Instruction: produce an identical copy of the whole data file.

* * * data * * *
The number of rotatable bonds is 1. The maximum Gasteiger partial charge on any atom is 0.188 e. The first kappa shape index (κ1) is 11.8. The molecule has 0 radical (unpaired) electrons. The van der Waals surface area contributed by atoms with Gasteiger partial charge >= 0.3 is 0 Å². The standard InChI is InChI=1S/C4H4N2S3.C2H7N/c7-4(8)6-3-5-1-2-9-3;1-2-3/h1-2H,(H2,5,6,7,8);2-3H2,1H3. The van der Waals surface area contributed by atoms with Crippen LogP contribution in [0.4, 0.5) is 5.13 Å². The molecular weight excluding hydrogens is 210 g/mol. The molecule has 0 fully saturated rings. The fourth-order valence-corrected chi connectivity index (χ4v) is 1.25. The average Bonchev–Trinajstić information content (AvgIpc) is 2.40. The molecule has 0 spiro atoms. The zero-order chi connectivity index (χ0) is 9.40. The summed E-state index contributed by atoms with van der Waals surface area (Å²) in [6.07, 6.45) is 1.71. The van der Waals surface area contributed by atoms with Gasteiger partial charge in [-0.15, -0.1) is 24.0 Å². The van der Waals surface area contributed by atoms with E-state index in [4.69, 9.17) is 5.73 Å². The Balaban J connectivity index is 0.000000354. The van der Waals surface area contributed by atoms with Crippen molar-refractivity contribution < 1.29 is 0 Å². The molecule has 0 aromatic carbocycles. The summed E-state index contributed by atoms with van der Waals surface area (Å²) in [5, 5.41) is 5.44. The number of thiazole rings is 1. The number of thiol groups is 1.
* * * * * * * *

The number of rotatable bonds is 1. The maximum Gasteiger partial charge on any atom is 0.188 e. The first kappa shape index (κ1) is 11.8. The molecule has 0 radical (unpaired) electrons. The van der Waals surface area contributed by atoms with Gasteiger partial charge >= 0.3 is 0 Å². The standard InChI is InChI=1S/C4H4N2S3.C2H7N/c7-4(8)6-3-5-1-2-9-3;1-2-3/h1-2H,(H2,5,6,7,8);2-3H2,1H3. The van der Waals surface area contributed by atoms with Crippen LogP contribution in [0.4, 0.5) is 5.13 Å². The molecular weight excluding hydrogens is 210 g/mol. The molecule has 0 fully saturated rings. The fourth-order valence-corrected chi connectivity index (χ4v) is 1.25. The average Bonchev–Trinajstić information content (AvgIpc) is 2.40. The molecule has 0 spiro atoms. The zero-order chi connectivity index (χ0) is 9.40. The summed E-state index contributed by atoms with van der Waals surface area (Å²) in [6.07, 6.45) is 1.71. The van der Waals surface area contributed by atoms with Gasteiger partial charge in [-0.15, -0.1) is 24.0 Å². The van der Waals surface area contributed by atoms with E-state index in [4.69, 9.17) is 5.73 Å². The Balaban J connectivity index is 0.000000354. The van der Waals surface area contributed by atoms with Crippen molar-refractivity contribution < 1.29 is 0 Å². The molecule has 0 aromatic carbocycles. The summed E-state index contributed by atoms with van der Waals surface area (Å²) in [5, 5.41) is 5.44. The number of thiazole rings is 1. The number of thiol groups is 1.